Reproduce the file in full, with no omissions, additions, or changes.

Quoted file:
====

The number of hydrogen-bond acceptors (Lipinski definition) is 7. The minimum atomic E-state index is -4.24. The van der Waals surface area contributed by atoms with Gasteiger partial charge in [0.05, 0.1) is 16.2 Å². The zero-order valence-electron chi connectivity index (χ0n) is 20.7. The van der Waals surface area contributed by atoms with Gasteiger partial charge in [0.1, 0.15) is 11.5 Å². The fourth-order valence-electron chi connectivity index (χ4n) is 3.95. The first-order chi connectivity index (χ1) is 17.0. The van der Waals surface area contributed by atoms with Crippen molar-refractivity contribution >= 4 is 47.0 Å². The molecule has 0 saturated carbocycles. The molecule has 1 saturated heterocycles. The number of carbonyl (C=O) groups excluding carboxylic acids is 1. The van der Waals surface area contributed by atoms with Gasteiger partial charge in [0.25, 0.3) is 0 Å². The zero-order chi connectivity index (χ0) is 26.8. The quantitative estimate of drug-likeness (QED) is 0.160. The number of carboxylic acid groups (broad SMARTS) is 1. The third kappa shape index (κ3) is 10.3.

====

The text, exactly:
The number of hydrogen-bond acceptors (Lipinski definition) is 7. The minimum atomic E-state index is -4.24. The van der Waals surface area contributed by atoms with Gasteiger partial charge in [0.05, 0.1) is 16.2 Å². The zero-order valence-electron chi connectivity index (χ0n) is 20.7. The van der Waals surface area contributed by atoms with Gasteiger partial charge in [0.1, 0.15) is 11.5 Å². The fourth-order valence-electron chi connectivity index (χ4n) is 3.95. The first-order chi connectivity index (χ1) is 17.0. The van der Waals surface area contributed by atoms with Crippen molar-refractivity contribution >= 4 is 47.0 Å². The molecule has 0 saturated carbocycles. The molecule has 1 saturated heterocycles. The number of carbonyl (C=O) groups excluding carboxylic acids is 1. The van der Waals surface area contributed by atoms with Gasteiger partial charge in [0.25, 0.3) is 0 Å². The zero-order chi connectivity index (χ0) is 26.8. The quantitative estimate of drug-likeness (QED) is 0.160. The number of carboxylic acid groups (broad SMARTS) is 1. The third kappa shape index (κ3) is 10.3.